Politics of memorial spaces

It is in the public interest that HDB's agreement with a firm relating to a temple site in Sengkang has been unwound in a businesslike way. Considering the disconcerting circumstances surrounding the award of what started out as a routine tender, the resolution was expedient. Had the company insisted on taking a judicial path, after National Development Minister Khaw Boon Wan ruled out the building of a commercial columbarium, little would have been gained from an airing of, say, issues of fact relating to the tender process or of law relating to the doctrine of frustration. The mutuality of the contract's termination allows the company, Eternal Pure Land, to pursue its columbarium business in another spot; and it preserves the planning objective of creating a place of worship at the Sengkang site.

Unfortunate as this episode was, it serves to demonstrate the State's responsiveness to rational objections raised by groups. And as a civil service case study of how even seemingly durable operating principles can be tripped up by assumptions, it can help to strengthen the detailed processes managed by agencies with onerous portfolios. What is at stake is the safeguarding of the Government's reputation for honouring agreements and respecting legal rights owed to firms or individuals. Flip-flop decisions are not associated with Singapore where consistency, forethought and sound management are distinguishing marks of governance.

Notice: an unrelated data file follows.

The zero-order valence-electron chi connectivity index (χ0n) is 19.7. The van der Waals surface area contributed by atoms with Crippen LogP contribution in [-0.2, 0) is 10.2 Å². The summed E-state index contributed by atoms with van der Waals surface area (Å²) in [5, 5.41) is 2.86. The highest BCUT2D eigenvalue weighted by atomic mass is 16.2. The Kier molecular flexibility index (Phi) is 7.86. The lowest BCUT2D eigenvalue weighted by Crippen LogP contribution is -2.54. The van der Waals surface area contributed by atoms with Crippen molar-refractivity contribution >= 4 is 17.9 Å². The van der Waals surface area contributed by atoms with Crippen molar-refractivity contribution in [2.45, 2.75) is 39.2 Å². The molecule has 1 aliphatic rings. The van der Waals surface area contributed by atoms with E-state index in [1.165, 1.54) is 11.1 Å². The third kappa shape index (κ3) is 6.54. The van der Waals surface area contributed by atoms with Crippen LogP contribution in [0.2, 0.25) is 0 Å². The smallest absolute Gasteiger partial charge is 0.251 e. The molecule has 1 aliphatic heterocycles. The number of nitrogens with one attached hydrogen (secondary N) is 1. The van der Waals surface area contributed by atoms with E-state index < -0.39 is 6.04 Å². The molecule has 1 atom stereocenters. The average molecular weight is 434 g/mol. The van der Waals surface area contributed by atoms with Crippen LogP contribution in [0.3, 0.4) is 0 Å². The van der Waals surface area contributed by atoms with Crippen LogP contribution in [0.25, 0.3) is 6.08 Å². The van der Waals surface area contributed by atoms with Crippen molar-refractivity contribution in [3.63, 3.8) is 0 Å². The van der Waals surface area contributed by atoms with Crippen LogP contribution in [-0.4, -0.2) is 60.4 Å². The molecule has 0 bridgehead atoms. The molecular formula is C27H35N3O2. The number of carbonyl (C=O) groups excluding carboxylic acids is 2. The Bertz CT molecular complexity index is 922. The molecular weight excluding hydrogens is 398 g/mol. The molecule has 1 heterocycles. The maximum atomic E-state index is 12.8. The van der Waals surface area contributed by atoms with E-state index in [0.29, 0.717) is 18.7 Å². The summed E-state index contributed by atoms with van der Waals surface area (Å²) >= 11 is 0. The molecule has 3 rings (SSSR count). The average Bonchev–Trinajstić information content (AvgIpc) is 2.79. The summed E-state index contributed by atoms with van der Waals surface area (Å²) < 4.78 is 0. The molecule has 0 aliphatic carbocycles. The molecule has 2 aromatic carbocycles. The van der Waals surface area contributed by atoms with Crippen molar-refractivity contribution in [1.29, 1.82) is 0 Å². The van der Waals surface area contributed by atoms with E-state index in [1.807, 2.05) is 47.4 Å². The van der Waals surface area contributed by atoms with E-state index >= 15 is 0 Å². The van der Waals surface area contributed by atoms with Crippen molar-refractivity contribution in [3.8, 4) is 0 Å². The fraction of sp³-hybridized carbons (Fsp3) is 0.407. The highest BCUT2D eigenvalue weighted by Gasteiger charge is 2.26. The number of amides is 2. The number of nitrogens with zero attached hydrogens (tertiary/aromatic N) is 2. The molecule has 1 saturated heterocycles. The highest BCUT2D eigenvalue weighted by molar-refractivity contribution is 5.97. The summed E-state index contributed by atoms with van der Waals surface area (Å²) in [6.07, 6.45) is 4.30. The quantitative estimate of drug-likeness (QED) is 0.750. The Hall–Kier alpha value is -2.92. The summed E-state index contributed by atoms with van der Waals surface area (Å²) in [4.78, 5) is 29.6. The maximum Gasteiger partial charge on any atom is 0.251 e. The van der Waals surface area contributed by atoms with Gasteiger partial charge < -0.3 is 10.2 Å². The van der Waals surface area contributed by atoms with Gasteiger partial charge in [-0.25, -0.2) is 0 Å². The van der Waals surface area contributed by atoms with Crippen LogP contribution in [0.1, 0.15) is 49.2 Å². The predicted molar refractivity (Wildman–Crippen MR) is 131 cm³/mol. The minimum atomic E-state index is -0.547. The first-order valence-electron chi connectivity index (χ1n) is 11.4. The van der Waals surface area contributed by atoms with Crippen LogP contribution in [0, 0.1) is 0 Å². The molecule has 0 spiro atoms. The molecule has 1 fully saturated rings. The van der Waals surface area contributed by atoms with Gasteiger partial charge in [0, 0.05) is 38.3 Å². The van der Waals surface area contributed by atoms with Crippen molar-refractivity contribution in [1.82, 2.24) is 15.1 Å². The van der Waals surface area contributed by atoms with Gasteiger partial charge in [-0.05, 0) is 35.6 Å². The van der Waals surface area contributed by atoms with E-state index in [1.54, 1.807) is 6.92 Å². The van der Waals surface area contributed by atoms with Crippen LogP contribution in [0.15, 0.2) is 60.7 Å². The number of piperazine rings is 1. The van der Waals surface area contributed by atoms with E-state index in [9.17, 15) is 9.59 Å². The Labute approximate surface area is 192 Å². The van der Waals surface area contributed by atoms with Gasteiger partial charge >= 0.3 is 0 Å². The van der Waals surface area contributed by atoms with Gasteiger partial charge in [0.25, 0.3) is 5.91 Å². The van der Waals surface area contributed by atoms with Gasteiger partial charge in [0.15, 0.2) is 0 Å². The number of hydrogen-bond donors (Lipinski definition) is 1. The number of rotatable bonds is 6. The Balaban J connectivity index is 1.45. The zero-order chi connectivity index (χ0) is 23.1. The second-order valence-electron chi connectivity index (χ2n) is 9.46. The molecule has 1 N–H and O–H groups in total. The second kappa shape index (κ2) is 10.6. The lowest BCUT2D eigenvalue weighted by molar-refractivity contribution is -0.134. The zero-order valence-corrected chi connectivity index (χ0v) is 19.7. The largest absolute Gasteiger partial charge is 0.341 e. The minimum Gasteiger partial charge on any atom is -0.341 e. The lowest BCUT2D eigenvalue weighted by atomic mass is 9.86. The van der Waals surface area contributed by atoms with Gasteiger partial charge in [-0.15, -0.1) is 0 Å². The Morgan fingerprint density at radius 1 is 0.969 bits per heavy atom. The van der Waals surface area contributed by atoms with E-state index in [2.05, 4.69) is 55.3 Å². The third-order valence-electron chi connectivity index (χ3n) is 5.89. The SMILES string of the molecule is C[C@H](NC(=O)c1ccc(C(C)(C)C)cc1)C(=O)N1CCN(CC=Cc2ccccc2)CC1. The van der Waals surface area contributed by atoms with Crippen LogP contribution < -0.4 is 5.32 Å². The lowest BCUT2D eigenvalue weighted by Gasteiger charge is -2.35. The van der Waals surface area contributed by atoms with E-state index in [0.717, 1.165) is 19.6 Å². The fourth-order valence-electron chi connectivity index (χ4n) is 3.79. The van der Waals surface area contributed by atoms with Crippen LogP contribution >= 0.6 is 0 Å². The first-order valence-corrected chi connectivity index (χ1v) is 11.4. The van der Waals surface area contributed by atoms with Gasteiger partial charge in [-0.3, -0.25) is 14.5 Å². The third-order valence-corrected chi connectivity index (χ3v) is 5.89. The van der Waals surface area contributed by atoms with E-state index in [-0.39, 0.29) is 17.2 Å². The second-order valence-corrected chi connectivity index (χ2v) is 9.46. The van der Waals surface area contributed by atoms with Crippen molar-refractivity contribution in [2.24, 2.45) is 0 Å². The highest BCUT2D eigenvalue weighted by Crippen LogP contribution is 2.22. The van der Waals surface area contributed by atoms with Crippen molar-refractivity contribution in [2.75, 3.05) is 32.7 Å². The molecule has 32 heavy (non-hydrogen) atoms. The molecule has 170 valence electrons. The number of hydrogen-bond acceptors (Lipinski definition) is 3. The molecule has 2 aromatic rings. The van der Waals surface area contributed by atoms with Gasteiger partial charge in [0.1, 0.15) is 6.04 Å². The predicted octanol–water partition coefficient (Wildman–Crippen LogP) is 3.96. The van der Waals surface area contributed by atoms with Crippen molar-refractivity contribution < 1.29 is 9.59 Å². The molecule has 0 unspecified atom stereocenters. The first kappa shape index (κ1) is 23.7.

Another facet of the Sengkang controversy worth noting is the aversion among some towards a columbarium in the neighbourhood. The reality is that the need for bereavement and interment services is growing everywhere as the baby boom generation enters its twilight years. In Hong Kong, the persistent undersupply of burial places has led to unapproved columbaria springing up even in industrial and commercial buildings. When governments cannot cope with the demand, it's natural for commercial operators to step in to not just provide funeral parlours but also develop burial and columbarium sites, as in Malaysia.

Meanwhile, in Britain and elsewhere, the notion of "green" departures is finding favour so the dead can return to nature unobtrusively at sea or at sites mostly managed as nature reserves.

In land-scarce Singapore, one might consider efficient systems of organising columbarium niches and automated retrieval for private viewing. Whatever their design, these facilities must be located in places that are relatively accessible. Of course, elaborate memorials and lengthy public rituals belong to a bygone era, but to go the other way and consign commemoration to a distant site would be wrong. Memories, too, deserve a place in the heartland.